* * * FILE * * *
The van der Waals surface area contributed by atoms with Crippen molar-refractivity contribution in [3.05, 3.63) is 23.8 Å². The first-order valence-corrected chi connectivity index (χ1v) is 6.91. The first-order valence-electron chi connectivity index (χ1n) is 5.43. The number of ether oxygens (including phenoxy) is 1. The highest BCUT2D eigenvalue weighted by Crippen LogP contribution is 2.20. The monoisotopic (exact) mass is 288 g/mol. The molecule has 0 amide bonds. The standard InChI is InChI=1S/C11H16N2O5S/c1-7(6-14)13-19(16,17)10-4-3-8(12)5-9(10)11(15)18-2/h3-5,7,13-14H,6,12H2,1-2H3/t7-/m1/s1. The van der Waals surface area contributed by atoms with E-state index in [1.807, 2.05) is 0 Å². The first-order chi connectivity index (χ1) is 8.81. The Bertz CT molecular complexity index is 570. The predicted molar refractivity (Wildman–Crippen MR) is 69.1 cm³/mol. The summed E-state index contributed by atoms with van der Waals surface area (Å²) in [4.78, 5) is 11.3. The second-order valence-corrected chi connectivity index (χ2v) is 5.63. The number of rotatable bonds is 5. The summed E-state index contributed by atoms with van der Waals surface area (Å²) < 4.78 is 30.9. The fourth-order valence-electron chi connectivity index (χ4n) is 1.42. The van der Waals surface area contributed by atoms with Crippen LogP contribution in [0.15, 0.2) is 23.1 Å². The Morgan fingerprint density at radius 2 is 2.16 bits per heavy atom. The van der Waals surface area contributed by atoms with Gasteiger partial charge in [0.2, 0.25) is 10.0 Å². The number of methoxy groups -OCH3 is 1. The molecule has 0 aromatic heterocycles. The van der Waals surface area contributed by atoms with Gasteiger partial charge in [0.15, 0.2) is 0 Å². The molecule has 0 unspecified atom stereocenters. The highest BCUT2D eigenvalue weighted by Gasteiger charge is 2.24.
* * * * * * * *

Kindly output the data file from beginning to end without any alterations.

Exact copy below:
The van der Waals surface area contributed by atoms with Crippen molar-refractivity contribution in [3.05, 3.63) is 23.8 Å². The first-order valence-corrected chi connectivity index (χ1v) is 6.91. The first-order valence-electron chi connectivity index (χ1n) is 5.43. The number of ether oxygens (including phenoxy) is 1. The highest BCUT2D eigenvalue weighted by Crippen LogP contribution is 2.20. The monoisotopic (exact) mass is 288 g/mol. The molecule has 0 amide bonds. The standard InChI is InChI=1S/C11H16N2O5S/c1-7(6-14)13-19(16,17)10-4-3-8(12)5-9(10)11(15)18-2/h3-5,7,13-14H,6,12H2,1-2H3/t7-/m1/s1. The van der Waals surface area contributed by atoms with E-state index in [1.807, 2.05) is 0 Å². The first-order chi connectivity index (χ1) is 8.81. The Bertz CT molecular complexity index is 570. The predicted molar refractivity (Wildman–Crippen MR) is 69.1 cm³/mol. The summed E-state index contributed by atoms with van der Waals surface area (Å²) in [4.78, 5) is 11.3. The second-order valence-corrected chi connectivity index (χ2v) is 5.63. The number of rotatable bonds is 5. The summed E-state index contributed by atoms with van der Waals surface area (Å²) < 4.78 is 30.9. The fourth-order valence-electron chi connectivity index (χ4n) is 1.42. The van der Waals surface area contributed by atoms with Crippen LogP contribution in [0.15, 0.2) is 23.1 Å². The Morgan fingerprint density at radius 2 is 2.16 bits per heavy atom. The van der Waals surface area contributed by atoms with Gasteiger partial charge in [0.2, 0.25) is 10.0 Å². The number of methoxy groups -OCH3 is 1. The molecule has 0 aromatic heterocycles. The van der Waals surface area contributed by atoms with Gasteiger partial charge in [0.15, 0.2) is 0 Å². The molecule has 0 unspecified atom stereocenters. The highest BCUT2D eigenvalue weighted by Gasteiger charge is 2.24.